This scenario is not without precedent; it happened in Rhodesia. During
Rhodesia's apartheid the development was deliberate; it was a tool of
The policy was to keep the natives illiterate so they wouldn't know their
rights. So the Department of Native Education put in place a bottleneck kind
of education in which fewer and fewer children progressed to the next level.
In the end the indigenous population was generally illiterate and
unemployable in any skilled fields, only providing cheap labour in the mines
and on the farms.
It suited the Rhodesians and actually worked for them, but for only a while.
The illiterate population eventually became restive and fought a painful
guerrilla war whose effects are still felt today. Faced with no other way to
vent their frustrations with the Rhodesian regime the only weapon they had
was to kill.
It is these same guerrillas who wreaked and continue to wreak havoc on our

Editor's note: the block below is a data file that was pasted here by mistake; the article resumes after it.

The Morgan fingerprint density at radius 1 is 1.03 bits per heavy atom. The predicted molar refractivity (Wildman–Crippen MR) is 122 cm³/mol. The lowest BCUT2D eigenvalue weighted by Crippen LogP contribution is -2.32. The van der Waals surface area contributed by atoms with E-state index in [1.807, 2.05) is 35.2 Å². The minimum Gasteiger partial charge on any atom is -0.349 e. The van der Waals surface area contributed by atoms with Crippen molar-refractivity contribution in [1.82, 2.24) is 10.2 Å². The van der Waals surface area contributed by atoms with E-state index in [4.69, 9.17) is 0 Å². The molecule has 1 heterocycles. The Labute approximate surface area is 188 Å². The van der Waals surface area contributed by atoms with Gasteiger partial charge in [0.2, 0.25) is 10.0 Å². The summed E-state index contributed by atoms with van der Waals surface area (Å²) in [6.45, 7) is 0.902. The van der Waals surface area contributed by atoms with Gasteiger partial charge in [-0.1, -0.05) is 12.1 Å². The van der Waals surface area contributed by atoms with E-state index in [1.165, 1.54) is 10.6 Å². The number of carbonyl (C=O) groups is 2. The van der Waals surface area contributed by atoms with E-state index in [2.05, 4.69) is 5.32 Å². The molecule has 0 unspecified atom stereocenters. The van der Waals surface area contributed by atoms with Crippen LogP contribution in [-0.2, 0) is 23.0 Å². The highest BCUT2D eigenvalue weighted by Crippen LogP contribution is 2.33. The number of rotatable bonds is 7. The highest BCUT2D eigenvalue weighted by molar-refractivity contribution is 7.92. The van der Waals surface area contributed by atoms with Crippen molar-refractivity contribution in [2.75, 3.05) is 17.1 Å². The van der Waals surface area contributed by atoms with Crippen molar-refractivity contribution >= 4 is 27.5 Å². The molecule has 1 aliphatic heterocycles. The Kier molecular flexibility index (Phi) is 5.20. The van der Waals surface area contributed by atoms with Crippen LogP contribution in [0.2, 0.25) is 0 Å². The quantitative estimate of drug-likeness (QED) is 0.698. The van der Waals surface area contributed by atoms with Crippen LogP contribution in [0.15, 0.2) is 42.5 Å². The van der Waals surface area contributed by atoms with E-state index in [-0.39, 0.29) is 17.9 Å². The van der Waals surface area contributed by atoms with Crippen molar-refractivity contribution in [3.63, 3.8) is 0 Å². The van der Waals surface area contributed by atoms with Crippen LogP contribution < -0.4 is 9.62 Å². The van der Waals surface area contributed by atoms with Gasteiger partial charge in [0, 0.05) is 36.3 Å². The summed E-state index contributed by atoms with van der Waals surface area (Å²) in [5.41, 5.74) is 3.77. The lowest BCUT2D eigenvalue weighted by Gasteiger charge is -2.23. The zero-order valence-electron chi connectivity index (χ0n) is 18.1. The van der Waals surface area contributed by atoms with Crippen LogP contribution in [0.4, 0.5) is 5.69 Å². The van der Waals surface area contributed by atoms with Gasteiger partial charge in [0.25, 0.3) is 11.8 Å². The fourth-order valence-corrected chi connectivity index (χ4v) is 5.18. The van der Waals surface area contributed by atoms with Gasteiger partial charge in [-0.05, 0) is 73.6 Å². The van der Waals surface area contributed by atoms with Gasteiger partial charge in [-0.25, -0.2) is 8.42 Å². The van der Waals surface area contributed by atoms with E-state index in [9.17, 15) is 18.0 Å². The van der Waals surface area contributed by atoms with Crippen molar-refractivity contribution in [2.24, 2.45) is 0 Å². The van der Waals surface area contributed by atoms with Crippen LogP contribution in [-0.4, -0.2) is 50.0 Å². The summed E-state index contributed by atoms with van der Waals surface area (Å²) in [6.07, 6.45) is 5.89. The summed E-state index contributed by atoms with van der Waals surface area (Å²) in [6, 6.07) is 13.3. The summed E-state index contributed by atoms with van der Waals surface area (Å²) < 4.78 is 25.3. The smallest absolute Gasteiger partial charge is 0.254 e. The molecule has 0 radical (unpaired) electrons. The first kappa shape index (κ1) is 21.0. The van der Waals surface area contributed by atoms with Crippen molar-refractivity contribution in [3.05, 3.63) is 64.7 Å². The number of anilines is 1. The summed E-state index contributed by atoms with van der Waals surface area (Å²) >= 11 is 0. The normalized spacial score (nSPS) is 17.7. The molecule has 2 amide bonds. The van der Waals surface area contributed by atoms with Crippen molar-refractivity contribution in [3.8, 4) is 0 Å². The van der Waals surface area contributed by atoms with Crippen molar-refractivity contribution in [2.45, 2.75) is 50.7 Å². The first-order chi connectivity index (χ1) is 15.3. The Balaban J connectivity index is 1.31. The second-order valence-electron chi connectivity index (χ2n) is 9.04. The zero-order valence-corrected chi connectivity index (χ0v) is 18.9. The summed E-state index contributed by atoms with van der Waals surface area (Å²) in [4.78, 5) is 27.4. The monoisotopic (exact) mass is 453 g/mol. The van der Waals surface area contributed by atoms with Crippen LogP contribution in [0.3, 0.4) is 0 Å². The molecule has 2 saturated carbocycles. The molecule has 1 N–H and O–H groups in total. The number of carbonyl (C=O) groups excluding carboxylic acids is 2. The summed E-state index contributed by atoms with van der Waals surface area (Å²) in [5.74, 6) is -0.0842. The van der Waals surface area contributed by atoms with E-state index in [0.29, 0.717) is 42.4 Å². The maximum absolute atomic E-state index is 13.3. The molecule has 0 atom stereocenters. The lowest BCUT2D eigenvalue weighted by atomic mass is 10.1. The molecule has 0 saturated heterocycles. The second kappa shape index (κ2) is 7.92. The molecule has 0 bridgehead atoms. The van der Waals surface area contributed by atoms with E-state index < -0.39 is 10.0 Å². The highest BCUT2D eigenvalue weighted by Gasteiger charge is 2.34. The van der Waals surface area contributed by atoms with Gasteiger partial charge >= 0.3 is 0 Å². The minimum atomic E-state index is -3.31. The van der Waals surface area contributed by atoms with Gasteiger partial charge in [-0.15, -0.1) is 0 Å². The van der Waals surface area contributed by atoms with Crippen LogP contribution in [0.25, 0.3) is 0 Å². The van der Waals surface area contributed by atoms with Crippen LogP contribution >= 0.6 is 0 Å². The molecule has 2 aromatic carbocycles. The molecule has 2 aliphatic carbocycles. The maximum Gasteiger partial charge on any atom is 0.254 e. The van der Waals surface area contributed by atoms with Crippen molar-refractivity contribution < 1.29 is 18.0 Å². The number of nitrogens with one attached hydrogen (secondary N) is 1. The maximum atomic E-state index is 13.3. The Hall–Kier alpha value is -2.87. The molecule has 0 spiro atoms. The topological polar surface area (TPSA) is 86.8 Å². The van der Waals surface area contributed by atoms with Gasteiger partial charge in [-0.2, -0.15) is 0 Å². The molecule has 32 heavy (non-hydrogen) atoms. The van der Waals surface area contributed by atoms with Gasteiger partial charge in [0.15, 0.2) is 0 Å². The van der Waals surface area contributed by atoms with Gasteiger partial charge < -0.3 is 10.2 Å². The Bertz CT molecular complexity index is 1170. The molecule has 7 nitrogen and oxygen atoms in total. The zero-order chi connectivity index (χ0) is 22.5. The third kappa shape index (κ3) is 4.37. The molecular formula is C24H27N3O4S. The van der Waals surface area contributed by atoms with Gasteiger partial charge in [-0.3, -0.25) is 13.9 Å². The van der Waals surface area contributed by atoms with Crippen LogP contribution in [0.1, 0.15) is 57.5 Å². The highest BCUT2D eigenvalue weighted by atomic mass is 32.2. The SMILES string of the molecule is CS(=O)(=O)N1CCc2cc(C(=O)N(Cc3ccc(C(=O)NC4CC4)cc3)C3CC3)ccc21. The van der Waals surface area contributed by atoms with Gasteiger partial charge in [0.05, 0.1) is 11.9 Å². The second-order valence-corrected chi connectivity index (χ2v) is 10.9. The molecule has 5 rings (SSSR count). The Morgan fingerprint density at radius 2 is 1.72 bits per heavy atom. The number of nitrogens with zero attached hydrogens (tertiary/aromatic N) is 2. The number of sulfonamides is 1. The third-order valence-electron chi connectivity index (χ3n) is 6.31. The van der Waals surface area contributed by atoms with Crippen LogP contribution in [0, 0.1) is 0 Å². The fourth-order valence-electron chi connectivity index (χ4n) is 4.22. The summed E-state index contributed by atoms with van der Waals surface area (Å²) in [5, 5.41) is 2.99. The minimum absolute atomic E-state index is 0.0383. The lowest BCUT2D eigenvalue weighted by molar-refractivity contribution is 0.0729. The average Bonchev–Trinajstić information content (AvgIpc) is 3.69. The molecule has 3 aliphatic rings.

agricultural sector and this can be traced to the depredations of the
Rhodesian education system.
That is what's going to happen in our country; in fact it's already
happening and the climax is just around the corner.
In the late-1990s when the Zimbabwean economy began to implode and
unemployment began to get out of hand, it became impossible to keep children
in school. Teenage boys and girls deserted schools and went into activities
that gave them immediate returns and sustenance. Young women went into
prostitution while their male counterparts mostly went into bhagabhaga (gold
Their motivation was simple: those who had an education were not getting
jobs so why bother with something that would only lead you into a dead end?
Our river systems were invaded and polluted with mercury, silting many
rivers. But that was not the only story emerging from bhagabhaga! It was a
real gold rush with all the violence that has accompanied it throughout
The makorokoza (panners) organised themselves into gangs prepared to kill
for their claims. They literally became murderers because violence became
the only means of survival.
The climax of this came in the Chiadzwa diamond fields. The makorokoza had
become so violent the police could not contain them, hence the involvement
of the army.